Monday, January 01, 1990

Storymap Preparation--Institutions or Groups as Characters

Some “characters” in a storymap are not individuals but are actually representative of a group or institution. For example, a storymap might include the Citadel as a “character”. This can be useful for a few reasons.

First, it allows a character to use the I/C transfer rules to maximum effect, either by receiving I/C from the group or by transferring to the group. For example, imagine a prophet from the wilderness entering the Citadel and preaching a message of repentance. This could be gamed out mechanically as a transfer of Inspiration from the prophet to the Citadel.

Secondly, having a group as a character provides the necessary Attributes and Traits in case another character seeks to perform some action opposed by the group. A variation of this method can be used to determine the effects of ongoing actions between two groups. For example, a storymap that includes a war between two villages could occasionally use a Force vs. Force roll to determine the ongoing status of the war. This is a quick and easy way of providing a dynamic background without overwhelming the primary status of the players as the authors of the story.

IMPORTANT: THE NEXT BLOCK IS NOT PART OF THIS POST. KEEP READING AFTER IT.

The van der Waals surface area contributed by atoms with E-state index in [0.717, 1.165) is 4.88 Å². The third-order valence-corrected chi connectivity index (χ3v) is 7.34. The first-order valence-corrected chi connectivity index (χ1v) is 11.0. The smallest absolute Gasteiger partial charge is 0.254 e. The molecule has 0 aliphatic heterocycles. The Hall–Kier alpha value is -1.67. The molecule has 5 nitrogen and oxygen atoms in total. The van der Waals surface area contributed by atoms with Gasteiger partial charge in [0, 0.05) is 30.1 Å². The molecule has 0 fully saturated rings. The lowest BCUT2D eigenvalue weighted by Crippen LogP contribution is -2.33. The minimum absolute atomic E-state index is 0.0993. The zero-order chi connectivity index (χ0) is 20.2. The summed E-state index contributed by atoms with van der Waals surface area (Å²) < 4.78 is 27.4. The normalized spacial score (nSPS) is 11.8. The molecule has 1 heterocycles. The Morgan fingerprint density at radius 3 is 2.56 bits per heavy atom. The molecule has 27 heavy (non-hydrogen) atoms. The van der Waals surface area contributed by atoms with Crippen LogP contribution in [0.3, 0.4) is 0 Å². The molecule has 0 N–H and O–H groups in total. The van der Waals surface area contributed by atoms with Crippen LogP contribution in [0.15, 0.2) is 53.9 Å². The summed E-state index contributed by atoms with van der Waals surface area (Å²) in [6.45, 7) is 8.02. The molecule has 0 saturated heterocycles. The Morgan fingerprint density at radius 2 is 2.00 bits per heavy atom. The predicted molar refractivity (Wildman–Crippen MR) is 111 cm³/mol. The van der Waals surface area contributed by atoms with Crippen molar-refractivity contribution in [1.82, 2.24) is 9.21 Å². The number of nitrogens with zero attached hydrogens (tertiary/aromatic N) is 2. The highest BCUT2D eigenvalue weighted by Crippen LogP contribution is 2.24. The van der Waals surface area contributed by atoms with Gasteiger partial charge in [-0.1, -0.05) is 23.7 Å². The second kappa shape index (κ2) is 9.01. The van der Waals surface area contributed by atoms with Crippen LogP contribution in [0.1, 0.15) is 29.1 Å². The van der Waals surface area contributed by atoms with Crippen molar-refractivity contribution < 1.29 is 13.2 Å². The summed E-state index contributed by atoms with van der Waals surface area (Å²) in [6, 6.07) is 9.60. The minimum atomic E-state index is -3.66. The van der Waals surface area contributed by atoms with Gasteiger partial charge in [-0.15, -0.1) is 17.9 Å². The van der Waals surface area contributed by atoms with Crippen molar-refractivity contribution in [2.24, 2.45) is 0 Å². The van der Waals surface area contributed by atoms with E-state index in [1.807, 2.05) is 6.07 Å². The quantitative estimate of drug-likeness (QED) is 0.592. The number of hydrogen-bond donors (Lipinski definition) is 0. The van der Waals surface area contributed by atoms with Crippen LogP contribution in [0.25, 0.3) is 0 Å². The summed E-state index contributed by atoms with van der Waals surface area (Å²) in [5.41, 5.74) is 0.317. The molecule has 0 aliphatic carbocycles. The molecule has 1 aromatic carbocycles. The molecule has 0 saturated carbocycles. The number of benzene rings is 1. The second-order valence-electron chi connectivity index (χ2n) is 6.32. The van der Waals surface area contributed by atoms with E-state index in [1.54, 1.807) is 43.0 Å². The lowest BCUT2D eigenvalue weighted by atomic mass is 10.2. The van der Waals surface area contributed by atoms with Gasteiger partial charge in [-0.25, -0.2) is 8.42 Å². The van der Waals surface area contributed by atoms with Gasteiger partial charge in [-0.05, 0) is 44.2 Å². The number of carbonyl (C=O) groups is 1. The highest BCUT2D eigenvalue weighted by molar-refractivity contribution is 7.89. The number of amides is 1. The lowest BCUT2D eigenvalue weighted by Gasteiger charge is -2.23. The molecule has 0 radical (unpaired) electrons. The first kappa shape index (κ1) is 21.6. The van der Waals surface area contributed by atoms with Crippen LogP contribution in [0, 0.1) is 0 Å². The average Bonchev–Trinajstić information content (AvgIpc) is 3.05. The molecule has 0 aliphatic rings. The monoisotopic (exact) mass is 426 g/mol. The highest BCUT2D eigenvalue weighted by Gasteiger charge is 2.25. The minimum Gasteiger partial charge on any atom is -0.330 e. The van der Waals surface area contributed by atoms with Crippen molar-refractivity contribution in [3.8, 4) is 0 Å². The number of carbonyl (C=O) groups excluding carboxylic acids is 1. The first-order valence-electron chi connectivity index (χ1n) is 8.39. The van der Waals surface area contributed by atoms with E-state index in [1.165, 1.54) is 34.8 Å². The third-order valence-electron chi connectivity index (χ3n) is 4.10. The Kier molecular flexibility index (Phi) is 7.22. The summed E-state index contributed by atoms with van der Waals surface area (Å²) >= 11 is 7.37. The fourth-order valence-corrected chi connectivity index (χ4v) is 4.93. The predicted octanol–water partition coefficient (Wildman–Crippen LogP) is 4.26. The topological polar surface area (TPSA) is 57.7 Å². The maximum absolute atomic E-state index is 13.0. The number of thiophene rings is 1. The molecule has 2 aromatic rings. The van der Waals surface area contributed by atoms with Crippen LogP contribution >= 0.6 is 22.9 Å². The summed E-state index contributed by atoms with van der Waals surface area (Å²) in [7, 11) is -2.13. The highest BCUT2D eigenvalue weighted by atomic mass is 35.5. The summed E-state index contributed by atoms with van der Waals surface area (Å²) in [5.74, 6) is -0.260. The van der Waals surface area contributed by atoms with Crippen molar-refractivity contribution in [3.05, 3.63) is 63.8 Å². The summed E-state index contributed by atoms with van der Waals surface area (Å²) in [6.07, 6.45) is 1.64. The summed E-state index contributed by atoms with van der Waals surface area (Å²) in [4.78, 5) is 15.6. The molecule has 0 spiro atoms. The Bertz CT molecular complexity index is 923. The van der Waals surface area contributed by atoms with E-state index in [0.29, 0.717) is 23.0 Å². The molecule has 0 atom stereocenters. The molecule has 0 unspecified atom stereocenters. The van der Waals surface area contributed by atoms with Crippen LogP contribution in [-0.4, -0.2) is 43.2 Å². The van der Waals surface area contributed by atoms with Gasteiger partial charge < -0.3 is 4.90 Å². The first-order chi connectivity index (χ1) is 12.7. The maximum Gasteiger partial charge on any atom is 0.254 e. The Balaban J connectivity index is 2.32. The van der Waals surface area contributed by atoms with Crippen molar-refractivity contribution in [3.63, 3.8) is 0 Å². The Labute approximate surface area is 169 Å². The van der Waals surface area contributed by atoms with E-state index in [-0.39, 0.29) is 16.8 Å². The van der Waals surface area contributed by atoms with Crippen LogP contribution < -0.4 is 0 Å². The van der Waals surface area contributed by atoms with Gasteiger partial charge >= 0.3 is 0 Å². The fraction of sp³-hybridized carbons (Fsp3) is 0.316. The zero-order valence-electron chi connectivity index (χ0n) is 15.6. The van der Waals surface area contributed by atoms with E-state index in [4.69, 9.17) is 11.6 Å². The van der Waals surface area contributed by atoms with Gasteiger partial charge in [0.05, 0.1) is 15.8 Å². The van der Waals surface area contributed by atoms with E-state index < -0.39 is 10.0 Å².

Third, the group’s Attributes and Traits can be used for any individual who is a part of that group who is not otherwise included in the storymap. For instance, a nameless Citadel soldier might use the Citadel’s Attributes and Traits if he were ever part of a conflict resolution. Any I/C spent by one of these minor characters is drawn from the group’s pool of I/C.

Finally, including groups as characters allows for the formation of relationships with these groups or their interrelationships. For example, a storymap might include the Ark and the Citadel as well as an “At war” relationship so that another character could have a relationship to the “At war” relationship. (See Relationships for more information.)

At the same time, I would advise using group characters sparingly. Often, these groups exist only as background setting and do not need to be fleshed out in order for the storymap to be complete. Also, relationships with groups tend to be less intense than relationships with individuals, thus providing less driving force to the characters and providing less interest to the players.


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